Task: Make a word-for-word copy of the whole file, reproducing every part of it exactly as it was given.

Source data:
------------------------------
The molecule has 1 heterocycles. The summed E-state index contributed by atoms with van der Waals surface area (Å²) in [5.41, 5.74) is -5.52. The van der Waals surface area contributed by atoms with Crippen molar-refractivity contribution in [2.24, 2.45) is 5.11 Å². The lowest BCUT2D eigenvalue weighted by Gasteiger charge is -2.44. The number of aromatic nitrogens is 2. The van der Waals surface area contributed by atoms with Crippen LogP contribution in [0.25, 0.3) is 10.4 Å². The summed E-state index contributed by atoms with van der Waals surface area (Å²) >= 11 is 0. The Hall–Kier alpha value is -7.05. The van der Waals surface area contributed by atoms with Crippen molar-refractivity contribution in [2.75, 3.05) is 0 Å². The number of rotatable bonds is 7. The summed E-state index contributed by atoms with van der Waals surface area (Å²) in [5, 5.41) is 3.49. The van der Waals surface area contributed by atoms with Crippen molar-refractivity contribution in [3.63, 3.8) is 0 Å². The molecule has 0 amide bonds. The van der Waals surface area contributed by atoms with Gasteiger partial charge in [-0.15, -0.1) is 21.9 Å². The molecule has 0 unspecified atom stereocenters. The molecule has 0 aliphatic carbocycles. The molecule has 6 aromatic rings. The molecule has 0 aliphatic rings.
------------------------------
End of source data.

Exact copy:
The molecule has 1 heterocycles. The summed E-state index contributed by atoms with van der Waals surface area (Å²) in [5.41, 5.74) is -5.52. The van der Waals surface area contributed by atoms with Crippen molar-refractivity contribution in [2.24, 2.45) is 5.11 Å². The lowest BCUT2D eigenvalue weighted by Gasteiger charge is -2.44. The number of aromatic nitrogens is 2. The van der Waals surface area contributed by atoms with Crippen LogP contribution in [0.25, 0.3) is 10.4 Å². The summed E-state index contributed by atoms with van der Waals surface area (Å²) >= 11 is 0. The Hall–Kier alpha value is -7.05. The van der Waals surface area contributed by atoms with Crippen molar-refractivity contribution in [2.75, 3.05) is 0 Å². The number of rotatable bonds is 7. The summed E-state index contributed by atoms with van der Waals surface area (Å²) in [5, 5.41) is 3.49. The van der Waals surface area contributed by atoms with Crippen molar-refractivity contribution in [3.63, 3.8) is 0 Å². The molecule has 0 amide bonds. The van der Waals surface area contributed by atoms with Gasteiger partial charge in [-0.15, -0.1) is 21.9 Å². The molecule has 0 unspecified atom stereocenters. The molecule has 0 aliphatic carbocycles. The molecule has 6 aromatic rings. The molecule has 0 aliphatic rings.